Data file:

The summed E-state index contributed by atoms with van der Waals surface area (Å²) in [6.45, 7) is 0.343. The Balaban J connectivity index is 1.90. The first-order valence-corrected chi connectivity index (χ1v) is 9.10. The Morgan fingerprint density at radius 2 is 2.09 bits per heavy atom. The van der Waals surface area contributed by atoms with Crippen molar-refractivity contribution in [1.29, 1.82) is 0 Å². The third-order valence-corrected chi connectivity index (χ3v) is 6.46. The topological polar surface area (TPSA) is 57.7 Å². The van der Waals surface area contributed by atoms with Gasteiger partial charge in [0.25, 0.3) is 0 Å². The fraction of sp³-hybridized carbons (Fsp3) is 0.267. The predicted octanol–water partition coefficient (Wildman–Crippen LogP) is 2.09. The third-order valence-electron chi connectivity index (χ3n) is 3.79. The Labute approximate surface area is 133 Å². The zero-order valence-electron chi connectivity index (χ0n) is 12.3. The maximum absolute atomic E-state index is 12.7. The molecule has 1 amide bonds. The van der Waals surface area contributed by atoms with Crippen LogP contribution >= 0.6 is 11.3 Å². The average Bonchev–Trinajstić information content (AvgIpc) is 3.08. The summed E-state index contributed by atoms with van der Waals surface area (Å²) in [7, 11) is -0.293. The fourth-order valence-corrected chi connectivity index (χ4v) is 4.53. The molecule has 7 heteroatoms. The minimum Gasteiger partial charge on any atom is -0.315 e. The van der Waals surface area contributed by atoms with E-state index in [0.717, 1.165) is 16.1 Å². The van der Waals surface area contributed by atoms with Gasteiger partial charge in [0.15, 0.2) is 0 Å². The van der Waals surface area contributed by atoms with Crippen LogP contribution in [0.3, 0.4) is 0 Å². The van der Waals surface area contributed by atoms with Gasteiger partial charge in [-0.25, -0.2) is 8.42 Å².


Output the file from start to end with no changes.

The summed E-state index contributed by atoms with van der Waals surface area (Å²) in [6.45, 7) is 0.343. The Balaban J connectivity index is 1.90. The first-order valence-corrected chi connectivity index (χ1v) is 9.10. The Morgan fingerprint density at radius 2 is 2.09 bits per heavy atom. The van der Waals surface area contributed by atoms with Crippen molar-refractivity contribution in [1.29, 1.82) is 0 Å². The third-order valence-corrected chi connectivity index (χ3v) is 6.46. The topological polar surface area (TPSA) is 57.7 Å². The van der Waals surface area contributed by atoms with Gasteiger partial charge in [0.25, 0.3) is 0 Å². The fraction of sp³-hybridized carbons (Fsp3) is 0.267. The predicted octanol–water partition coefficient (Wildman–Crippen LogP) is 2.09. The third-order valence-electron chi connectivity index (χ3n) is 3.79. The Labute approximate surface area is 133 Å². The zero-order valence-electron chi connectivity index (χ0n) is 12.3. The maximum absolute atomic E-state index is 12.7. The molecule has 1 amide bonds. The van der Waals surface area contributed by atoms with Crippen LogP contribution >= 0.6 is 11.3 Å². The average Bonchev–Trinajstić information content (AvgIpc) is 3.08. The summed E-state index contributed by atoms with van der Waals surface area (Å²) in [7, 11) is -0.293. The fourth-order valence-corrected chi connectivity index (χ4v) is 4.53. The molecule has 7 heteroatoms. The minimum Gasteiger partial charge on any atom is -0.315 e. The van der Waals surface area contributed by atoms with E-state index in [0.717, 1.165) is 16.1 Å². The van der Waals surface area contributed by atoms with Gasteiger partial charge in [0.15, 0.2) is 0 Å². The van der Waals surface area contributed by atoms with Crippen LogP contribution in [0.3, 0.4) is 0 Å². The van der Waals surface area contributed by atoms with Gasteiger partial charge in [-0.25, -0.2) is 8.42 Å².